Should a VPA be Required to Graduate? PRO


What would society be like without art? The world owes much of its culture to the skills that our most famous musicians, speakers, painters, and sculptors learned in school. Colleges all over the United States and throughout the world have come to embrace that inevitable truth, yet many high schools, such as Miramonte, neglect to make a year of visual or performing arts necessary to graduate.
The simple fact is that at least one year of Visual and Performing Arts (VPA) is necessary to get into any CSU or UC institution. Their A-G requirements, a sequence of high school courses that are required for eligibility include: two years of history or social science, four years of English, three years of mathematics, two years of laboratory science, two years of a foreign language, one year of a college preparatory elective, and of course, one year of Visual and Performing Arts. These regulations have been in place for over 10 years, and with the exception of the VPA requirement, they correspond perfectly with all of those at Miramonte.
Currently, Miramonte requires students to have at least 20 credits worth of either a World Language, Technology and Career Tech, or VPA class. Because of this, theoretically, a student could take both a language and a class such as Computer Programming without taking a VPA. This puts more pressure on students that are already swamped with a heavy academic-based courseload. Classes such as crafts and drama are designed to give these students a brief respite from the drudgery of the day as well as an oppurtunity to explore new areas.
“With so much emphasis being put on academic-based classes and achievements, many students that thrive in visual and performing arts classes are overlooked,” said history teacher Kelly Ginnocchio. “If the only focus is core classes, students are not able to explore their interests and find their own areas of strength. ”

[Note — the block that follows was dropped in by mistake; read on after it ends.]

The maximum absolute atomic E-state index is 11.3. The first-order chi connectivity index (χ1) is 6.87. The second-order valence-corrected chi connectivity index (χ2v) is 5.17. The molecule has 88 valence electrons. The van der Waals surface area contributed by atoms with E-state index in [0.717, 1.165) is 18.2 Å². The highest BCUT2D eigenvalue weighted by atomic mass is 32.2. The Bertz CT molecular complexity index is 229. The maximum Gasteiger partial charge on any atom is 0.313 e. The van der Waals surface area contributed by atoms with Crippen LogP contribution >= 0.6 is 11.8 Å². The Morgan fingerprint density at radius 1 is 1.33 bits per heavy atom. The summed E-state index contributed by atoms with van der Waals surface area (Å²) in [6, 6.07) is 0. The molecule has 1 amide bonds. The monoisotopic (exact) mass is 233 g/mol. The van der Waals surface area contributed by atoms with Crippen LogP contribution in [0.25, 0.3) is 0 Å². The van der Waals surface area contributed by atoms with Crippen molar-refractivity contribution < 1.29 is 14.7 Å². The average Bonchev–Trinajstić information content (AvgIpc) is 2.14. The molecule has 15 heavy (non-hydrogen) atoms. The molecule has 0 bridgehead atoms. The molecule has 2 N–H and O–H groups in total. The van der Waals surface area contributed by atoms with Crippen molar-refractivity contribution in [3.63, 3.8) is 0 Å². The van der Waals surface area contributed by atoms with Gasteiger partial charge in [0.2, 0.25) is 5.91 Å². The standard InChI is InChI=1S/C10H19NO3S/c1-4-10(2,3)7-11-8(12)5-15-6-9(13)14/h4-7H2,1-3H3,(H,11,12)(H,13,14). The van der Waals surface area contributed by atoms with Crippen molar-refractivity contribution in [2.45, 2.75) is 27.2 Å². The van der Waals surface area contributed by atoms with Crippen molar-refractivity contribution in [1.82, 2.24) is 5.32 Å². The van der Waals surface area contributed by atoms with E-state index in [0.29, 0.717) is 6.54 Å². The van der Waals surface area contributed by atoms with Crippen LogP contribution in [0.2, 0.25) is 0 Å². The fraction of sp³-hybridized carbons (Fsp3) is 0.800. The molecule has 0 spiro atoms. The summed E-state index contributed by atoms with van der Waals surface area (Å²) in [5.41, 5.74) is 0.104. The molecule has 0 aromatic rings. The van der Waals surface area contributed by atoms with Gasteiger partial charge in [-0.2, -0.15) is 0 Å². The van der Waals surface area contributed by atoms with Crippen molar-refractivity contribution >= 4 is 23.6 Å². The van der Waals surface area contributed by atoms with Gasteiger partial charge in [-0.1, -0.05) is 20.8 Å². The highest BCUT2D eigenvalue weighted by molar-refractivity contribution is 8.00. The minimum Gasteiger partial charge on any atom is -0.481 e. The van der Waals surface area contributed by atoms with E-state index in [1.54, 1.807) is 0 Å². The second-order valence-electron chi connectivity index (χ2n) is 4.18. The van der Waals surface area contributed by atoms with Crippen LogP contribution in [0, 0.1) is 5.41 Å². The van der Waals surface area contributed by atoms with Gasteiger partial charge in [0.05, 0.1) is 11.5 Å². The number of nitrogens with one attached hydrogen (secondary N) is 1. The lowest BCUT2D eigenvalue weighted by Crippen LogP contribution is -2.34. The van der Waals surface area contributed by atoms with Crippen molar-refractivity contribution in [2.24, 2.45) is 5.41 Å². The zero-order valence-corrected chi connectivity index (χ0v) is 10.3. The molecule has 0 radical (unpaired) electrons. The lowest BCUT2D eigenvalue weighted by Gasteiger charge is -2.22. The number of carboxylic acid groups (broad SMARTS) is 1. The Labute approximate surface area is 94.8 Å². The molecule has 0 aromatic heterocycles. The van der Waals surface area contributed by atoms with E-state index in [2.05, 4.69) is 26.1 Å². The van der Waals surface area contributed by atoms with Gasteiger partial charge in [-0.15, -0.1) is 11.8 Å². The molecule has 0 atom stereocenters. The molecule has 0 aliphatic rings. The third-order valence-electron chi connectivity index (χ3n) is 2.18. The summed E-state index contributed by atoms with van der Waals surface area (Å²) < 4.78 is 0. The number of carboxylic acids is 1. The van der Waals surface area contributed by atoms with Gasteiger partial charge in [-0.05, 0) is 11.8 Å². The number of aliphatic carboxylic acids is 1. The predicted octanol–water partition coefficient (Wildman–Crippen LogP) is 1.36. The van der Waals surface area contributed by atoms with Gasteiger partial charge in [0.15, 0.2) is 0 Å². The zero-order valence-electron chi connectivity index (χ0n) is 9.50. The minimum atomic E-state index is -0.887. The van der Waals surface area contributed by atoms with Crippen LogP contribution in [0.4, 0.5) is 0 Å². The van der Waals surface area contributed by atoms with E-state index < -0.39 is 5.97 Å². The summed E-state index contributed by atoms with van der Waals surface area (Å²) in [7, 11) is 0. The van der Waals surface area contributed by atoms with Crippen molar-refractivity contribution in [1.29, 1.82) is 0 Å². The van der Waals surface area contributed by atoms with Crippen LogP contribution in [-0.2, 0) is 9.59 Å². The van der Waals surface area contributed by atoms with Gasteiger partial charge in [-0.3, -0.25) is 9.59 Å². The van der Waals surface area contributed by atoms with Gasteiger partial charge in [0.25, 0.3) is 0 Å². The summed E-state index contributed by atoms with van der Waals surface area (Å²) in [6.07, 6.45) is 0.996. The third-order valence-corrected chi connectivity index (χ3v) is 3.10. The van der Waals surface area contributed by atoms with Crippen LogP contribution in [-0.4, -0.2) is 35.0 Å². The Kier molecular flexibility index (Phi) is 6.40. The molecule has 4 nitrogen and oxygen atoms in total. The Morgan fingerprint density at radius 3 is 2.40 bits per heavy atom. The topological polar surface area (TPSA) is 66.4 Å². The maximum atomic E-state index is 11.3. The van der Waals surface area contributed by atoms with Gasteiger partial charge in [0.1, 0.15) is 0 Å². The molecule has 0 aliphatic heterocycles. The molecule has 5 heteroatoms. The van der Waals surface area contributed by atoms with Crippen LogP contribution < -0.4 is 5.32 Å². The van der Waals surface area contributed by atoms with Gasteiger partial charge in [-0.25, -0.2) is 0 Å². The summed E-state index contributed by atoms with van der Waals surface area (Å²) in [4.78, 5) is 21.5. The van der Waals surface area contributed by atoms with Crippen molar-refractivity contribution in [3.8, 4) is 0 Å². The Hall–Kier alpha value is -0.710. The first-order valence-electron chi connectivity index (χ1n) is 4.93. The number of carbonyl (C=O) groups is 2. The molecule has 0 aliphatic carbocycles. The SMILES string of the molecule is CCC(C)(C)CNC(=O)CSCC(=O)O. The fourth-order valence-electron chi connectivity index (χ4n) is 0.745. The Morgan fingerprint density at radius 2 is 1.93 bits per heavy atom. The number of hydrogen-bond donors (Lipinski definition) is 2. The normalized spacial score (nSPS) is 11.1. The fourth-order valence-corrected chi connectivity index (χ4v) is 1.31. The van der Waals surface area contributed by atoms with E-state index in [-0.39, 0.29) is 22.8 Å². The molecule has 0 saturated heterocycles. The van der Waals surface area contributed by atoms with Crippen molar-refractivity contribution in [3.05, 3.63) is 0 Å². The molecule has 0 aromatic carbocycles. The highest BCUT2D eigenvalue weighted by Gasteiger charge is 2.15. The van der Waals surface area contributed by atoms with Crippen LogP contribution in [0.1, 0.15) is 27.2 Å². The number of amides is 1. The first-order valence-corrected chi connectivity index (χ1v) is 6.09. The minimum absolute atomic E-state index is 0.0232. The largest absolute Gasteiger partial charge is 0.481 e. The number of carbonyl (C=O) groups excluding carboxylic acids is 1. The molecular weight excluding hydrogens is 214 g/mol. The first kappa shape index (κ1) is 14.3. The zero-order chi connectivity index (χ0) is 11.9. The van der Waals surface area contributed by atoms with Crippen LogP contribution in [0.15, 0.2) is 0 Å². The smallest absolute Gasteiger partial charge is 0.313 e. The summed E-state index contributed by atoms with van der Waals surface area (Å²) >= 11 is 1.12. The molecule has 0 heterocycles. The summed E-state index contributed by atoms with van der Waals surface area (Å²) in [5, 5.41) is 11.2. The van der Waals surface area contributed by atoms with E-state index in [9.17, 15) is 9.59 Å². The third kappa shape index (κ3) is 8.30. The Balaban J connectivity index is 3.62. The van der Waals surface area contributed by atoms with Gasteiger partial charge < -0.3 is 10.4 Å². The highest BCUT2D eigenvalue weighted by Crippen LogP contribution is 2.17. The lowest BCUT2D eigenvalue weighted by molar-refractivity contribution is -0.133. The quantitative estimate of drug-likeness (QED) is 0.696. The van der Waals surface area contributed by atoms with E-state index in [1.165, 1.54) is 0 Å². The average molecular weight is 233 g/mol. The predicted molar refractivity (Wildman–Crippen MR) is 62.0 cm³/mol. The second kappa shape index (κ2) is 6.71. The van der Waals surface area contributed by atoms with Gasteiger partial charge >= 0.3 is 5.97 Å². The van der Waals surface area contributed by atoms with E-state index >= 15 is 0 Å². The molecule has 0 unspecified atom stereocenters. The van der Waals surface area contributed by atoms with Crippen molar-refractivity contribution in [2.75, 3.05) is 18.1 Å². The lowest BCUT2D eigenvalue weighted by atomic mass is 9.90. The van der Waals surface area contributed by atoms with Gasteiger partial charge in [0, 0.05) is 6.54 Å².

What students really need to understand is that taking one period of a fun and relaxing class in the midst of your four-year high school education is not a big deal. In terms of sacrifices to a person’s education, this isn’t a huge one. MIT will likely still want you if you take a year’s worth of Band or Video Production in your junior year. Students should embrace the oppurtunity to try different things and perhaps stumble upon a new talent.
A VPA can also enhance a student’s learning experience in other classes. A knowledge of baroque art can do nothing but help an art student taking AP European History, and it can perhaps even add to their learning.
In many students’ eyes, adding a definite VPA requirement wouldn’t be changing much. “I thought a Visual and Performing Art was necessary anyways,” said sophomore Lance Pieper. “There’s really no point in not taking one, it’ll help you get into college, and there are so many great ones offered at Miramonte. Why not take advantage of that?”
Children all over the world are already harnessing their creative power in their high school visual and performing arts classes. At this point, adding a VPA requirement would be just a formality that would provide students with an outlet to express themselves and feel a much needed sense of belonging.